OPINION  The COVID-19 virus is cruel. It causes illness and death. It disrupts our economy, leaving families with strained finances. It leads businesses to appeal for bankruptcy protection. Families don’t know what to do about children returning to school. Stress levels are extreme. This is all difficult.

It’s possible we don’t even pay enough attention to the cruelest aspect of the pandemic. In order to fight the disease in our midst, we are asked to cover our faces. When our health experts ask us to do this, it seems inconvenient, uncomfortable and it fogs our glasses. But far worse than that, it makes our social distancing even more painful because we can’t easily read each other’s emotions.

We are social, emotional creatures. We thrive by communicating and by sharing our emotional state with those around us. Facial expression is central to our interactions. With a glance we share feelings before even saying a word. Now that sharing is blocked by a dang face cover.

Remember how our children began communicating with us as infants through facial expression before they even learned to speak? That facial communication didn’t stop with infancy. It’s the foundation of our communication. It leads to subconscious release of hormones – oxytocin for love and peace, and epinephrine or cortisol for the fight-or-flight response.

To make things worse the virus causes us to keep our distance and halt touching. We’re primates, for God’s sake. Look at how much our evolutionary cousins enjoy touch. The grooming reflex is soothing; it releases a vagal-nerve response. It assures us all is good in the world. Now the virus deprives us of soothing one other – that firm or limp handshake, the gentle pat on the back, or a hug to confirm shared joy or sorrow. Amid COVID-19 we miss emotional communication and suffer immensely from its loss.

Our human species is under attack by this virus that has found a home in our population. Without us all together the virus would have no place to live, dying unless it could find another species to live in. We need to take away the virus home – us.

Our species is known for our ability to band together with shared intention to accomplish things. We can collaborate to achieve things; that’s what makes us the most capable species on Earth. We can deprive the virus of a place to live by working together to do it.

It isn’t easy. In fact it’s going to be downright difficult. The first thing we need to do is to stop fighting with each other, one group against another, one group not trusting the other. When we fight amongst ourselves we undermine our greatest strength to collaborate. Then the virus is happy to keep living in us, in our communities and in our living space.

There are still many uncertainties about the biology of the virus. We hope for a vaccine but there is no guarantee it will work. We hope for herd immunity but that too may not work if individual immune responses are unable to develop long-term protection after infection.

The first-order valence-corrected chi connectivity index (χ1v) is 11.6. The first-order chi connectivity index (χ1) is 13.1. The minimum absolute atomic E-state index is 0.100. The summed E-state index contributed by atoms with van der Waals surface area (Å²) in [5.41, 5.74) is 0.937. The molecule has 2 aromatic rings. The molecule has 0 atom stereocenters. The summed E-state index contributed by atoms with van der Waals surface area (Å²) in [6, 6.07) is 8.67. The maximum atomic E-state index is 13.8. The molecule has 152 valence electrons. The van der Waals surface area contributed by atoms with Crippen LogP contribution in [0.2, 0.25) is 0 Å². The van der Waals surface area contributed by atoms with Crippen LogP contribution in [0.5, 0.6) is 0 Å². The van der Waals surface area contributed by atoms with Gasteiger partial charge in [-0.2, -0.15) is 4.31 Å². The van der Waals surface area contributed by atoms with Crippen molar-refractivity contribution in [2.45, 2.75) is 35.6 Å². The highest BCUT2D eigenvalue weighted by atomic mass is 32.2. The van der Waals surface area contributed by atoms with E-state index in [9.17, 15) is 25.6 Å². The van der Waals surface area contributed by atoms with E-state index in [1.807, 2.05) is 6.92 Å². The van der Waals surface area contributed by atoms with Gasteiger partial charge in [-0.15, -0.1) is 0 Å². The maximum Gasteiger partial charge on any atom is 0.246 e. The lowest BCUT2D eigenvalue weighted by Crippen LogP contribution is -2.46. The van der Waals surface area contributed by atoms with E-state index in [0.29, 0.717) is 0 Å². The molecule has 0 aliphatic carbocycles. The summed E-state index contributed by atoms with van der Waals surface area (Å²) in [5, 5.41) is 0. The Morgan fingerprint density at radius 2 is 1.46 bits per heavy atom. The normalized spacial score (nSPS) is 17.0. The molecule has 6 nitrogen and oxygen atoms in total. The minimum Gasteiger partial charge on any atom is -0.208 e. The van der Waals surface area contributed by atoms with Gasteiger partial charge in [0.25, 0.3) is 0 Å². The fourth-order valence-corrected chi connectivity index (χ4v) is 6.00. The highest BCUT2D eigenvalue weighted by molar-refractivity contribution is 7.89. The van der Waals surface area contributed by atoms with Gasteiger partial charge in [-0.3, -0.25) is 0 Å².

What we do know is the ability of the virus to pass from individuals is blocked by adoptable behaviors. I call them the three “W” behaviors.

  • Wash our hands and stop touching our faces.
  • Watch our distance to keep more than 6 feet apart.
  • Wear a face cover whenever in the presence of others who are not part of our safe household circle.

Wash hands; Watch our distance; Wear face cover.

If we do those things all the time and without interruption, we deprive the virus of a place to live.

Doing those three behaviors is difficult. Our hands become raw from washing and we love touching our face. It seems rude to back away from others to protect our safe space of separation. It’s difficult to cover our faces because we cannot easily read another’s facial expressions. We enjoy that window into our emotional communication.

Besides the three “W” behaviors we need to do a couple of other things to live through this. We need to be gentle with one another. We need to give extra emotional benefit of the doubt. We need to realize that our normal emotional cues are being deprived to us. We need to be sure to hug one another in our household space and to be appreciative of emotional cues we receive there. We need to pay extra attention to one another’s eyes as we seek cues not otherwise available behind our face covers.

If we adopt the three “W” behaviors, our public-health experts will help us win this war with the other creature that’s living off us. We can kill the virus from our living space. Our public-health experts ask us to test for the virus in our bodies when we have symptoms. They ask us to help with contact tracing and isolation of cases that are found.

The better we practice the three “W” behaviors, the fewer cases of infection we’ll see and the fewer isolation experiences we’ll need. Then we’ll be able to take back what is ours – a place where we can live as thriving human beings, hugging, touching and sharing our emotional experiences. We need to band together to do it.

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Dr. Mark Neumann is a retired pediatric critical-care doctor who lives in La Crosse, Wisconsin, with his wife, their teenage son and a “wannabe” cow dog. He’s a member of the Wisconsin Farmers Union. He believes our personal good health depends on living in healthy communities. To that end he devotes his time and effort to political engagement for our future and for those who will follow us.